Hogan also met Marvin Leonard, a prominent Fort Worth businessman, while caddying at Glen Garden. Leonard picked up the game under doctor’s orders and found in Hogan the son he never had, while Leonard became a father figure to Hogan, whose own father had committed suicide. Leonard mentored Hogan and provided financial backing while he was trying to establish himself on TOUR. Leonard also founded Colonial.

    At the 1941 U.S. Open at Colonial, a 28-year-old Hogan recorded his best major finish at the time, a T3. He finished five back of Craig Wood. By the time the TOUR returned to Colonial in 1946 for the first Charles Schwab, Hogan had established himself as a star. In the midst of a 13-win year, he won the inaugural Charles Schwab by one. He defended his title in 1947 and would go on to win there three more times after his 1949 car accident (1952, 1953 and 1959).

    Hogan continued playing at Colonial until 1970. In 1967, he finished T3 at age 54, three shots behind Dave Stockton. After retiring from professional golf, Hogan could normally be found hanging around Colonial, his home course, before moving on to another Fort Worth club founded by Leonard, Shady Oaks. Today, Colonial features a statue of Hogan’s picturesque swing, plus a special room containing memorabilia from Hogan’s historic career.


    The Horrible Horseshoe, the nickname for holes 3-5, is one of the toughest stretches on TOUR. In 2019, the Horrible Horseshoe played 284 over par, the most difficult three-hole stretch on the PGA TOUR that season. Dan Jenkins, the legendary sportswriter and Fort Worth native, is credited with giving these three holes their nickname in the 1980s.

    The three holes wrap around the club’s practice range to form a horseshoe shape. The third hole is a 483-yard, sharp-dogleg-left par-4. A wall of bunkers in the left side of the fairway influences many to lose their tee shots into the right rough, leaving a longer approach shot. Drives pulled to the left, if they avoid the bunkers, may be blocked behind a series of trees.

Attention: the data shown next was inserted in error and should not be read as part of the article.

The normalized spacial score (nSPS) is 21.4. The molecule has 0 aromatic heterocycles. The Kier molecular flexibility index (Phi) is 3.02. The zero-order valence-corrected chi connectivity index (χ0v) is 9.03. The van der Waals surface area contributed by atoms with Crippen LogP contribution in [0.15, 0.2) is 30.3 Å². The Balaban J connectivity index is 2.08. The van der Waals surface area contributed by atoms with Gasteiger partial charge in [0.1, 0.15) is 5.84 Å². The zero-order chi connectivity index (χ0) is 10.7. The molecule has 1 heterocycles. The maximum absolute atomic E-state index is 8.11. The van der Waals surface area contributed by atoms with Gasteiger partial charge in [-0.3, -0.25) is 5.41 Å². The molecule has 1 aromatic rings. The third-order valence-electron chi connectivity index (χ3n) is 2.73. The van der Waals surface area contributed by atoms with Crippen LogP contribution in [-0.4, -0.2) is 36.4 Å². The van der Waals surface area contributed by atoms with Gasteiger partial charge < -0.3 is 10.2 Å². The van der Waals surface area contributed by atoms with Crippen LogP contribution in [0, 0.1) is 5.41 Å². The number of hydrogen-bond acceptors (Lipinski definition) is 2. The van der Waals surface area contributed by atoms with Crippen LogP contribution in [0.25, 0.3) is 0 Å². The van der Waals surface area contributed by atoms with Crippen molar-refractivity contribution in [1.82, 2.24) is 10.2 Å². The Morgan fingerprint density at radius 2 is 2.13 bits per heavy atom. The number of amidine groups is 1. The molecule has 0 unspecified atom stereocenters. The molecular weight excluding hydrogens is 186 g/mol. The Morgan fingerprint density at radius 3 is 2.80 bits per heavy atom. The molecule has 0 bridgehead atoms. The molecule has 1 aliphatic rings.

The fourth hole is a 247-yard par 3, and an elevated green makes this beast of a hole even longer. While the Charles Schwab’s history goes all the way back to 1946, the tournament has yet to see a player make an ace at the fourth, and birdies there are exceedingly rare.

    The 481-yard, par-4 fifth hole plays as the hardest on the course. Mirroring the third, No. 5 is a dogleg right, but with a river on the right and a ditch on the left demanding precision off the tee. Trees just off the fairway on both sides and two bunkers protecting both sides of the green create a tight approach shot – if players can even get a clean look for their approach.

    The fifth hole at Colonial Country Club in Fort Worth, Texas. (PGA TOUR)

    The fifth hole at Colonial Country Club in Fort Worth, Texas. (PGA TOUR)

    UNLUCKY 13

    A 170-yard par 3 over water, No. 13 is a great place to watch the action; the hillsides around the hole are one of the Fort Worth fans’ favorite gathering spots. The high Texas winds can cause headaches for the players, however. The green has a unique triangle shape, with its third edge directly in the back of the surface. Two bunkers on the left guard the short route to dry land.

    While multiple tee boxes mean the hole can play from a myriad of yardages, the base distance used to be 190 yards. In 2013, players racked up 22 scores of double or worse there, and while shortening the hole has limited some of the crooked numbers, the theatrics remain. Fans pack themselves into the grandstands around the green, creating an electric atmosphere as they react to shots that scare the pin or plop into the water, perhaps making or breaking a player’s week.